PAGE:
CWC15 – South Africa v West Indies
The World Cup in style.
Back in January our department participated in a team challenge – with the prize being fully catered boxes for Game 19 – South Africa v West Indies at the SCG. Our team won the challenge (2-1) but with some unavailability all those who wanted to attend ended up being able to attend. Win win… or lose win. Whatever. We all attended, which was ideal.
I’ve always had a soft spot for the West Indies – back when I played in Colorado one of my closest team mates was from Trinidad & Tobago. When I relocated back to Australia we swapped hats – I gave him my Cricket Australia cap and he gave his West Indies cricket cap. I still have that sweat ridden cap in my cupboard. Suffice to say I was a West Indian supporter this day and lured into purchasing a retro West Indies cricket jersey.
Wishing to remain in the spirit of the carnival, we left work early to arrive early (why wouldn’t you?). We participated in the pre-match activities – which was great because I was finally able to see how Englishmen Phil and Olly went with bat and ball in hand. Phil – aggressive yet wayward. Olly – picture perfect defense. He probably attended a solid English College with rich cricketing history. We were smacked around by some Indian kid – probably 12 or 13 – a great talent. Finally we chilled to West Indian music and match replays at the Cricket World Cup Bus.
Listening to West Indian drums at the CWC15 Bus
Our fancy pants passes soon had us making our way into the Corporate area where, upon locating our box, we were greeted with the Official Cricket World Cup 2015 book and a beer. Top shelf.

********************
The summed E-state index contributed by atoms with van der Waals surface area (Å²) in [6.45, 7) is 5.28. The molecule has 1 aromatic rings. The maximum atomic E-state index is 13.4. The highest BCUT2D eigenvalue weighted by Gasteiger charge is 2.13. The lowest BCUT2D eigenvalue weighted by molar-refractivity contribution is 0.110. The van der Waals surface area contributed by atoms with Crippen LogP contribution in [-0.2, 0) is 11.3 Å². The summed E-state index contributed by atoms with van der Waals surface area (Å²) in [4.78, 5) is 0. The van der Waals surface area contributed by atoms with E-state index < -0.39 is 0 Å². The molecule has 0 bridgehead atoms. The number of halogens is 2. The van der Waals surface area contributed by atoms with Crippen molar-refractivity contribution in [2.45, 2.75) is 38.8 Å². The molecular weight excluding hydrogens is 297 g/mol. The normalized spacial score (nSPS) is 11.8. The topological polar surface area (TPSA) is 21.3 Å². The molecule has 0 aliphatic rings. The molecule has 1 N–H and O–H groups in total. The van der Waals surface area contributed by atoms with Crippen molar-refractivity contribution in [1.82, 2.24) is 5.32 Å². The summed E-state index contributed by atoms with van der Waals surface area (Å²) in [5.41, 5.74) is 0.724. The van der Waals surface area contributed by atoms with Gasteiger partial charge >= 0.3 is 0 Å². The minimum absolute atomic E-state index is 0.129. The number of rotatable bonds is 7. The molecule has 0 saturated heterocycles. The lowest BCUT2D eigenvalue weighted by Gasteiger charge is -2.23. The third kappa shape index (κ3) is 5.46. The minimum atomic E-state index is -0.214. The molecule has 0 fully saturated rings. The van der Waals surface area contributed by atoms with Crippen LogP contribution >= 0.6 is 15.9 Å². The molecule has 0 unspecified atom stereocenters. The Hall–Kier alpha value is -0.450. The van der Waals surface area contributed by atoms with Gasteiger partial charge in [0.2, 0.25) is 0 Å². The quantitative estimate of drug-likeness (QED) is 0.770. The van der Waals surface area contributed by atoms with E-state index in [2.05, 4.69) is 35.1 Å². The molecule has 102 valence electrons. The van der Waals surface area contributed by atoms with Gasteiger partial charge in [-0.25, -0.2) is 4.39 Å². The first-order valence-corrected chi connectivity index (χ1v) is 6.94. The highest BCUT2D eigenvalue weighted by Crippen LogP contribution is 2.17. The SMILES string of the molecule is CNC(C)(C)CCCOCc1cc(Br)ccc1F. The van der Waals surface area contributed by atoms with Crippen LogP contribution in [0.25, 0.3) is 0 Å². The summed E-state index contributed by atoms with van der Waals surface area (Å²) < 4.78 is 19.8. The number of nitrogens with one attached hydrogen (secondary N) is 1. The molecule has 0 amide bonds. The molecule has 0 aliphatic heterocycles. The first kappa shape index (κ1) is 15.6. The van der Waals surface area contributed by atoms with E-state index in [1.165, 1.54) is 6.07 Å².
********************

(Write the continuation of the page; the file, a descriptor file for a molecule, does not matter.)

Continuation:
Now… AB De Villiers. Let me say that again. AB De Villiers. For mine, the best batsman in the world at the moment. He had performed some ridiculous feats recently in South Africa (against the West Indies, mind you) so we were quite excited to drink and eat and make merry – whilst hoping he made merry.
Picture an hour and three quarters into the contest. We’ve had a few to drink and have nibbled on some bits and pieces. South Africa haven’t been all that exhilarating but they had worked themselves to 3/146 after thirty overs. This is the part where AB De Villiers walks in.
Fancy pants passes soon had us making our way into the Corporate area
From here South Africa would have wanted 320-330 if they didn’t lose too many wickets. Oh no, no no no. De Villiers settled in a little to get himself set before playing a mix of brilliantly technical and brilliantly ridiculous cricket shots to account for a run rate of about 11-12 over the course of 10-overs. He barely broke a sweat in his 30-ball fifty – he did it so easily without thrashing about. 22-balls later he had recorded a 52-ball century. We thought we had seen it all. We were wrong.
In the final three overs, De Villiers chiefly accounted for the 78 runs scored. Six fours and six sixes in those final three overs were not only spectacular, breathtaking and unbelievable, it saw South Africa through to 5/408 – the first time in history that the 400 barrier had been cracked in Australia. De Villiers now has the fastest 50, 100 and 150 in ODI cricket – finishing with an incredible 162* (66)
AB De Villiers’ assault was extraordinary and something that will long live in our minds. I’ve never seen anything like it and am thankful beyond words that we were able to be there.
South Africa’s Manhattan after AB De Villiers walked in
If there is another man in world Cricket who can match AB De Villiers, on his day, it is West Indian Chris Gayle. Unfortunately he was dismissed for three and from there hearts sank across the stadium. They appeared to sink in the hearts of the West Indian players, too; for they went on to scrape an ugly 151 and lose by 257 runs. Some of the dismissals were shocking – none more so than Lendl Simmons who chose not to review his LBW and simply walk off. He had to know he smashed it, we could tell from where we were sitting.
There’s nothing more I can write about the West Indies here, sadly. South Africa were too good and those at the SCG will remember AB De Villiers’ knock, always.